Howdy, Ida B. Peevish coming at you from Ida’s Salon of Beauty & Live Bait Shop in downtown Rock Bottom, US of A, where we are gearing up for the official Memorial Day onslaught of tourists to Slick Water Lake. Rumor has it that many long-time lake residents have already started hiding inside their homes with the blinds drawn tight and ain’t answering their phones or emails until Labor Day to avoid the steady stream of company they would otherwise get. Others have taken to their boats and won’t come ashore until under the cover of darkness. Several have visited Ida’s salon of Beauty & Live Bait Shop to get their appearances changed so relatives would not recognize them. Now, lessee what we got in the mail:
Dear Ida B. Rumor has it that you left Rock Bottom to attend the Grand Re-Opening of the Smith Mountain Eagle. I was speedin’ down Rt. 616 about 2:30 on the afternoon of May 11, 2007, and could have sworn I saw you settin’ on the porch. I would’ve stopped, but when you’re doin’ 75 while towin’ a ski-boat, it ain’t advisable to slam on the brakes. Was it really you or did my near-sighted old eyes deceive me?—A Fan
Dear Fanny: Your eyes have it right. That was me setting on the SME porch. They had a real nice shindig in their new place. Since they offered free eats, naturally a lot of folks stopped by. Their new place still needs work. There wasn’t a rocking chair to be had on their porch, much less a comfy truck seat to set on. While their front yard had plenty of shrubbery, it lacked a car up on blocks or a major appliance out front to make a distinctive decorating statement. Plus there wasn’t a pink flamingo or a painted truck-tire flower bed in sight. Anyhow, everybody had a real good time. It’s just as well that you didn’t stop. That left more food for the rest of us.
Dear Ida B. I’ve been away from Rock Bottom for a while, but got out early on good behavior, so now I’m back. The place sure has changed since I’ve been gone. Why are there so many potholes in the Rock Bottom roads and what’s with all them new road signs? Plus, I’m seeing a lot more women walking the streets than I used to see. What’s going on?—Pa Rolled
Dear Pa: What you are seeing is the effects of the highway department’s “Rescue a Road” program wherein former litterers now pass theirselves off as responsible citizens by picking up the litter they threw down months earlier. They get their names painted on signs which consequently block the views of what little bit of scenery Rock Bottom used to have, provide new places for wandering dawgs to lift their legs, and give the Rock Bottom Road-Hunters more places for target practice. Since the signs cost the highway department plenty to put up and maintain, there ain’t money left to fix the roads.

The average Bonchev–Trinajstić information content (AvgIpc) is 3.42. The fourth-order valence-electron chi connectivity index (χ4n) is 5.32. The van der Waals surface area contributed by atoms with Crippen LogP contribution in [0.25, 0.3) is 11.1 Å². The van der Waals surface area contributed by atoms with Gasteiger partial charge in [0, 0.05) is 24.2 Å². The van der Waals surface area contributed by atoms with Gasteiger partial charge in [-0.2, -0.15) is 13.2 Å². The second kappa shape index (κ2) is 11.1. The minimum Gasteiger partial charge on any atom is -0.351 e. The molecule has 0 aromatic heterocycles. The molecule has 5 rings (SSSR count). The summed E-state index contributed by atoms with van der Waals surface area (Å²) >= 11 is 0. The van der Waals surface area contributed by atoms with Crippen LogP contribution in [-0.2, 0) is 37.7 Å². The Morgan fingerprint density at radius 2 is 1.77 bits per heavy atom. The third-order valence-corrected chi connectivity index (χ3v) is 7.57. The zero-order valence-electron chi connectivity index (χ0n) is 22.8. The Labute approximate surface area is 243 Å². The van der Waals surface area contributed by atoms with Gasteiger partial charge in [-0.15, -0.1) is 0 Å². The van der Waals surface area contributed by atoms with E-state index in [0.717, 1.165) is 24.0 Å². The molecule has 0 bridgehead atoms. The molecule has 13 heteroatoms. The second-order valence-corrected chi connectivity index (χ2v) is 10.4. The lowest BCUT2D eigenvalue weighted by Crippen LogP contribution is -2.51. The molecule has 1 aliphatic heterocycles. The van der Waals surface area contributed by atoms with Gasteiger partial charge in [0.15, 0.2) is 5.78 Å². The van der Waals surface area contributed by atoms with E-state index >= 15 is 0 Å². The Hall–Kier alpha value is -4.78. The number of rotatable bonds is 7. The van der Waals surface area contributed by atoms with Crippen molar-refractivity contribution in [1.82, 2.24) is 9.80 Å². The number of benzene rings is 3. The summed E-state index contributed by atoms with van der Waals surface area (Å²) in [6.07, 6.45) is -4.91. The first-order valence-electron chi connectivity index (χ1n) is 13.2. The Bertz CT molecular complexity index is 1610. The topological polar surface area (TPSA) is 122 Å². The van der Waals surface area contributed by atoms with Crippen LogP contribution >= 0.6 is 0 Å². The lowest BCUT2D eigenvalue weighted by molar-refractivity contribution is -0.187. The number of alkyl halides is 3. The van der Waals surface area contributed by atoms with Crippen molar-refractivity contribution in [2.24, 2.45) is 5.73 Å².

Mavis Peabody started the whole road rescue thing in Rock Bottom when a friend of hers bragged about how she got recognition for allegedly cleaning up a road that nobody ever littered in the first place. Mavis, who figured having her name painted on a sign is a lot classier than having it wrote on a bathroom wall, signed up to pick up trash along the cleanest road in Rock Bottom. The road she picked is halfway between two fast food eateries, so along this particular stretch, folks have already thrown out their trash from the first place and won’t have any more trash to throw out until they get to the second place. Mostly Mavis just sashays along the road with her designer litter bag and tries to look busy.
When Glorie-Hallie Looyah, wife of Rev. Al E. Looyah of the Rock Bottom Church of the Surging Inner Spirit, got wind of what Mavis was doing, she didn’t want to be upstaged. Glorie-Hallie has a certain reputation to maintain, so she convinced the Surging Sisters of Sunshine that they ought to walk the streets to see what they could pick up, too. Of course, Mavis had already got the best street, so the Surging Sisters had to make do with what was left.
When the Surging Sisters realized folks might see them bend over and pick up trash, they signed up for the “Sags ’n’ Bags” class at Rock Bottom Fitness Center to get their saggy parts perked up. Then they had to buy special exercise outfits with shoes to match. (I know all about this because after each class they have to come in to Ida’s Salon of Beauty & Live Bait shop and get their hair-dos redone because all that sweating and grunting and shaking and shimmying can really do a number on a hair-do, regardless of whether it is done in the gym or behind closed doors or right out on the street.) Finally, they decided to get new outfits to wear during the actual pick-up process, and they had to color coordinate with each other so they didn’t clash.
Well, it turns out that—what with all the shopping, exercising, coordinating, and hair re-doing—they don’t have time or energy to actually do any picking up, but they still walk the streets so folks can admire their outfits, toned-up bodies, and hair-dos. As Glorie-Hallie explained when she was getting her legs waxed the other day, “Doing good deeds ain’t important; having folks think you are doing good deeds is what actually counts.” She was about to say more when I ripped off a big piece of wax and leg hair, and she commenced to screaming and cussing, which kind of derailed her train of thought.
Well, that’s it for another go-round. Remember, you get what you pay for, talk is cheap, and my advice is free. However, my new book, More Peevish Advice, is available, but you will have to cough up some cash for it or whip out some plastic. It’s the perfect gift to give to folks you don’t like but are obligated to give a gift to, and you will want to buy a copy to put in your guest room so maybe your unwanted guests will take the hint.